Living Donor Protection Act becomes law, helping to protect people against discrimination
DELAWARE – A small bill with a lot of meaning was signed by Governor John Carney Thursday afternoon. It’s called The Living Donor Protection Act.
“SB 218 is a really important piece of legislation that came to us from one of our constituents who was dealing with an issue that his insurance company was retching up the rates because he was a living organ donor,” Sen. Ernie Lopez said.
The bill was signed at Beebe’s specialty surgical center, it will prohibit insurance companies from discriminating against a person based on their status as a living organ or tissue donor. With 1 in 4 people being discriminated against and denied insurance coverage, lawmakers tell us this is a big step for Delaware to join at least the 20 other states who already have similar pieces of legislation in place.
“We know we have people waiting for kidney transplants, so living donors are very important to that and this was an opportunity to eliminate something that could get in the way of somebody deciding to be a donor,” Gov. Carney said.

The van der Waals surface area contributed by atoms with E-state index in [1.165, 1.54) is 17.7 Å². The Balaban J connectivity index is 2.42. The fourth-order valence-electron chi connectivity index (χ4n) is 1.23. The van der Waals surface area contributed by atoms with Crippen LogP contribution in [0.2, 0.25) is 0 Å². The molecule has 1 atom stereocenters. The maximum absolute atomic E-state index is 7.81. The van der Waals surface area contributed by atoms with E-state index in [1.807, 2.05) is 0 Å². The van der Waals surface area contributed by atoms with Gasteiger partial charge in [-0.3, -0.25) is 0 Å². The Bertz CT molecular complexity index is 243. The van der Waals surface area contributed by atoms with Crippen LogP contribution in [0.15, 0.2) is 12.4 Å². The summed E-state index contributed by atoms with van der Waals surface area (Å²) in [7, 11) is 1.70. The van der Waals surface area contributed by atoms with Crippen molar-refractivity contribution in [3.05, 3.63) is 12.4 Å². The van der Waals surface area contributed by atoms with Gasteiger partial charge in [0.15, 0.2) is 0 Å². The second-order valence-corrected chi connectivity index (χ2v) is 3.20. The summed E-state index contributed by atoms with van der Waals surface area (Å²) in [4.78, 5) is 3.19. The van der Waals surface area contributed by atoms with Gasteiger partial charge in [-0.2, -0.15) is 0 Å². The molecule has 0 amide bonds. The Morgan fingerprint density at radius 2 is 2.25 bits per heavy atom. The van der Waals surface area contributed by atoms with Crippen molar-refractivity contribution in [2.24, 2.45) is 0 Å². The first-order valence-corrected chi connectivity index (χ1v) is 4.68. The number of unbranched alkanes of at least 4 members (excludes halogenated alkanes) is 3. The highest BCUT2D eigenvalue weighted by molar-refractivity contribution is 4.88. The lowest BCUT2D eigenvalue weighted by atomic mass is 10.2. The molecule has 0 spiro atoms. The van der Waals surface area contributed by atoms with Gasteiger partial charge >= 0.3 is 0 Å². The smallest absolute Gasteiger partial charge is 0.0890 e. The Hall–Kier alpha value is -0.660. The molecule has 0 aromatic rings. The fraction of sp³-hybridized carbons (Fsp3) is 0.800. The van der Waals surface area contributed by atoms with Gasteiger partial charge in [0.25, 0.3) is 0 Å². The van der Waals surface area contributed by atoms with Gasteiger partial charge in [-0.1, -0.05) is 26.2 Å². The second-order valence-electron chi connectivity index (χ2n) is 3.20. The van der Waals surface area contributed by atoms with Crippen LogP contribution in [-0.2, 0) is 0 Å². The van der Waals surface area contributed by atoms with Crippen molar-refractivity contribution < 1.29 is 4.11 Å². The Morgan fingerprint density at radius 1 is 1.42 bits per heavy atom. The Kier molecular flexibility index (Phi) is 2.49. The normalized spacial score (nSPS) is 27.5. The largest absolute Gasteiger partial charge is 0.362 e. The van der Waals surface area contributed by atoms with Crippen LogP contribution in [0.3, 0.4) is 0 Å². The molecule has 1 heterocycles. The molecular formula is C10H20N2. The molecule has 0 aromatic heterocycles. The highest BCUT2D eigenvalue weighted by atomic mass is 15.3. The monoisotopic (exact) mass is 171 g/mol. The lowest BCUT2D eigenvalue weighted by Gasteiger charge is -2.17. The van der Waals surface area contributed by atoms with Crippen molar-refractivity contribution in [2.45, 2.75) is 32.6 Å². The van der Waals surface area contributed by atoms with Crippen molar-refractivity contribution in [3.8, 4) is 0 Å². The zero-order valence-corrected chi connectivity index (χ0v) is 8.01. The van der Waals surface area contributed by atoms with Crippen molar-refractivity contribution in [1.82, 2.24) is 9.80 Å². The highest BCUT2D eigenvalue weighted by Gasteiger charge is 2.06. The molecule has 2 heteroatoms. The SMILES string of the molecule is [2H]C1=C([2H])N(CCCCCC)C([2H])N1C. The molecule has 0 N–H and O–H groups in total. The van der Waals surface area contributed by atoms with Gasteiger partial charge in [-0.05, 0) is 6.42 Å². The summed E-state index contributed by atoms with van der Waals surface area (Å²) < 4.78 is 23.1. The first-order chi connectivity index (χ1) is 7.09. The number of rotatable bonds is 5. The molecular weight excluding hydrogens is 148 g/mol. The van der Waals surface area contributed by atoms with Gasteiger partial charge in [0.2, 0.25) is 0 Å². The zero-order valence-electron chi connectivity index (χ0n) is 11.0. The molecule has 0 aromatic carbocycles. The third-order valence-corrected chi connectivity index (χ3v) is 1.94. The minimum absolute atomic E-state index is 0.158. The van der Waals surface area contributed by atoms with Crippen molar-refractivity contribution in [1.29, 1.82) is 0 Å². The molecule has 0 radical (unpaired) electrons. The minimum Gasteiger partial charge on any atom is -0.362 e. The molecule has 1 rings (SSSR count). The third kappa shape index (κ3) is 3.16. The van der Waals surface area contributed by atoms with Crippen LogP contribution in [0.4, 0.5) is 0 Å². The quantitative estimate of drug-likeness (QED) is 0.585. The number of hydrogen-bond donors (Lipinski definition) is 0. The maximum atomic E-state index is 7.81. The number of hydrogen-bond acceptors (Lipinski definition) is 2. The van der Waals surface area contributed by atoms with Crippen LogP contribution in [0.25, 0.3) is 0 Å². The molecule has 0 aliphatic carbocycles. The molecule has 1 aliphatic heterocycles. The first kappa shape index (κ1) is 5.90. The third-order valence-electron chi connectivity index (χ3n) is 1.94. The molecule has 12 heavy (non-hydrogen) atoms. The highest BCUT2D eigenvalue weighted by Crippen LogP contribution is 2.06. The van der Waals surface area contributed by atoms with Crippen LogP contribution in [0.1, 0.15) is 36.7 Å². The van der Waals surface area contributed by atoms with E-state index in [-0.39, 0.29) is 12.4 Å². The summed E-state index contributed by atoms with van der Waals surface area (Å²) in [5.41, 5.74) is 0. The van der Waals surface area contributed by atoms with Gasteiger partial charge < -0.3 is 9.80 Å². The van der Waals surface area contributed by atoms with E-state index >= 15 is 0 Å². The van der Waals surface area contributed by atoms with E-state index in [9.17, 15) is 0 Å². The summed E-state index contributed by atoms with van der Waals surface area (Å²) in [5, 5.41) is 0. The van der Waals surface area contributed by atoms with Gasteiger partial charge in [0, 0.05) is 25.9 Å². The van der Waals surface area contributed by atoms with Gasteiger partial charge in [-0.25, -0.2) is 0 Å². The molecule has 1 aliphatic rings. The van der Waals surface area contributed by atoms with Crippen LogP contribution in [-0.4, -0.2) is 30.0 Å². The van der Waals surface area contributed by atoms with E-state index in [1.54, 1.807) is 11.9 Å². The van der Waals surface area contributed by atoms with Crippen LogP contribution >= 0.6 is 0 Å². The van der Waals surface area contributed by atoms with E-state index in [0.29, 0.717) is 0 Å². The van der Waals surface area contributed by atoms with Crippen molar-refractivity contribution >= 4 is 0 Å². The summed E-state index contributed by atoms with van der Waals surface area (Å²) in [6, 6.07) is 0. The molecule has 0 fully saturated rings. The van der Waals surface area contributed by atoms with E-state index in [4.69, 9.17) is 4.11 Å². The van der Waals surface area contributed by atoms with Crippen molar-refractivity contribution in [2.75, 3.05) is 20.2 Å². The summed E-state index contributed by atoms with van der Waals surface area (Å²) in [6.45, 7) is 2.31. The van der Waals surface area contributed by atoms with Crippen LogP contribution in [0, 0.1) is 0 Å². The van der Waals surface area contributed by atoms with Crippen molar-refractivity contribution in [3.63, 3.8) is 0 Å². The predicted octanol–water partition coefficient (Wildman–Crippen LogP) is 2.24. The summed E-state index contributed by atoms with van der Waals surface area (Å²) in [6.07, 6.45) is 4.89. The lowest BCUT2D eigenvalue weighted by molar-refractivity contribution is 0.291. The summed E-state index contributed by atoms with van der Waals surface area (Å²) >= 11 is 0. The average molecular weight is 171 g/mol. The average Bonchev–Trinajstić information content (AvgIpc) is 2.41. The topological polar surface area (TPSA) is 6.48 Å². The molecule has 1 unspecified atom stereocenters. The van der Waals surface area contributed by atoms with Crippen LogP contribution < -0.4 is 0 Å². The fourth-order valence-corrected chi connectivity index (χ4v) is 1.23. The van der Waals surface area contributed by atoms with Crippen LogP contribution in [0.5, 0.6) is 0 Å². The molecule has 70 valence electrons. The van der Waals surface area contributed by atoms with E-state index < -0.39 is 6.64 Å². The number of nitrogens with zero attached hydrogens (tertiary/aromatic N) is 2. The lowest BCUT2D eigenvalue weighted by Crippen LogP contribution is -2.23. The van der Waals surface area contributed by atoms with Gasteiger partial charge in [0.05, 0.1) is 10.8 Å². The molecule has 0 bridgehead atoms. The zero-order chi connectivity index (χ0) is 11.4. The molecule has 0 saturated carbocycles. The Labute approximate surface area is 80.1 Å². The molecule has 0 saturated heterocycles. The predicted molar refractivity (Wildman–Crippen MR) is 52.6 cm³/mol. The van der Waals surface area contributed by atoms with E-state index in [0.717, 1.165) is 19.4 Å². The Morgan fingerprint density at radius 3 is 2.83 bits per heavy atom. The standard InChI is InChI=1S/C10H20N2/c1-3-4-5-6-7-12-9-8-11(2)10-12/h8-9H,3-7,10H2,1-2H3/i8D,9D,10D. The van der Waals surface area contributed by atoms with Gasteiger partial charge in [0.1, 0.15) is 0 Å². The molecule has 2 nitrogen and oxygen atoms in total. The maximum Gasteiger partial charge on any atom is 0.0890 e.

“One is too many, so at the end of the day to be able to make sure that that isn’t happening anymore in Delaware, that people can freely in good conscious want to give of themselves an organ and be a living donor that’s something that there should be no hesitation about,” Sen. Lopez said.
President and CEO of Beebe Healthcare, Dr. David Tam, said he’s thrilled to see a bill like this get recognition. He said it will bring awareness to living donors while providing a sense of hope.
“It helps the patients because they know that they won’t be financially burdened if they are in a setting for an extra day or two days while patients are able to come and get that living donor transplant,” Dr. Tam said.
And, while passing this bill was an exciting moment for many, we’re told also knowing lawmakers from both sides of the aisle passed it unanimously held its own meaning.
“I’m really proud of that, I think Washington needs to take notice. At the end of the day, those of us who were elected into office are elected to improve the lives of our constituents and that’s what we’ve done here today,” Sen. Lopez said.
Governor John Carney said the bill passed unanimously in the House with a 41 to 0 vote, and the Senate vote was unanimous as well with 21 votes.
Senate Bill 218 did take effect immediately after Governor Carney’s signature.